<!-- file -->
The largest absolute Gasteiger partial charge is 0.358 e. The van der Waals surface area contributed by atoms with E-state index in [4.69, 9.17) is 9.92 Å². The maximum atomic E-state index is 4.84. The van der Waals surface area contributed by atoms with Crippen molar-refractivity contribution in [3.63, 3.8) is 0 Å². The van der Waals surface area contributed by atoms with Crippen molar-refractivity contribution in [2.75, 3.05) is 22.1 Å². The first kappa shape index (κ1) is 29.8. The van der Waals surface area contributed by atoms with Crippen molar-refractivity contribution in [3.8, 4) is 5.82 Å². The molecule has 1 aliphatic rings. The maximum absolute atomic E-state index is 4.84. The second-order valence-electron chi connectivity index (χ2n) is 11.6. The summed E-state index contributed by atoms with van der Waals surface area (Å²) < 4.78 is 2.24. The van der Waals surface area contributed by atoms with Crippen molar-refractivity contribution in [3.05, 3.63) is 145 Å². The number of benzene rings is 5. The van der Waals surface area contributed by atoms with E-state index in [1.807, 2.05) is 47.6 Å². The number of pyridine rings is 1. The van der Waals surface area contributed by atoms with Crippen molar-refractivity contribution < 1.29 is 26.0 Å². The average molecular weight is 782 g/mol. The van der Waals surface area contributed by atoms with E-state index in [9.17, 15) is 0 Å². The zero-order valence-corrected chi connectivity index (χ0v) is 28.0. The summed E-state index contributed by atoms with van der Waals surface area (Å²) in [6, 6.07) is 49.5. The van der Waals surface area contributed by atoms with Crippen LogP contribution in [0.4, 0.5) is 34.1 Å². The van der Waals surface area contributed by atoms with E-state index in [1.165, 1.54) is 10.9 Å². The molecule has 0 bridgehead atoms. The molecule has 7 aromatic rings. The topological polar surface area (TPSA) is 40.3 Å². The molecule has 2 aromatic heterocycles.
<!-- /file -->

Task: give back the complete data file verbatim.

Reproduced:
The largest absolute Gasteiger partial charge is 0.358 e. The van der Waals surface area contributed by atoms with E-state index in [4.69, 9.17) is 9.92 Å². The maximum atomic E-state index is 4.84. The van der Waals surface area contributed by atoms with Crippen molar-refractivity contribution in [3.63, 3.8) is 0 Å². The van der Waals surface area contributed by atoms with Crippen molar-refractivity contribution in [2.75, 3.05) is 22.1 Å². The first kappa shape index (κ1) is 29.8. The van der Waals surface area contributed by atoms with Crippen molar-refractivity contribution in [3.8, 4) is 5.82 Å². The molecule has 1 aliphatic rings. The maximum absolute atomic E-state index is 4.84. The second-order valence-electron chi connectivity index (χ2n) is 11.6. The summed E-state index contributed by atoms with van der Waals surface area (Å²) < 4.78 is 2.24. The van der Waals surface area contributed by atoms with Crippen molar-refractivity contribution in [3.05, 3.63) is 145 Å². The number of benzene rings is 5. The van der Waals surface area contributed by atoms with E-state index in [1.807, 2.05) is 47.6 Å². The number of pyridine rings is 1. The van der Waals surface area contributed by atoms with Crippen molar-refractivity contribution < 1.29 is 26.0 Å². The average molecular weight is 782 g/mol. The van der Waals surface area contributed by atoms with E-state index in [9.17, 15) is 0 Å². The zero-order valence-corrected chi connectivity index (χ0v) is 28.0. The summed E-state index contributed by atoms with van der Waals surface area (Å²) in [6, 6.07) is 49.5. The van der Waals surface area contributed by atoms with Crippen LogP contribution in [0.4, 0.5) is 34.1 Å². The van der Waals surface area contributed by atoms with E-state index in [1.165, 1.54) is 10.9 Å². The molecule has 0 bridgehead atoms. The molecule has 7 aromatic rings. The topological polar surface area (TPSA) is 40.3 Å². The molecule has 2 aromatic heterocycles.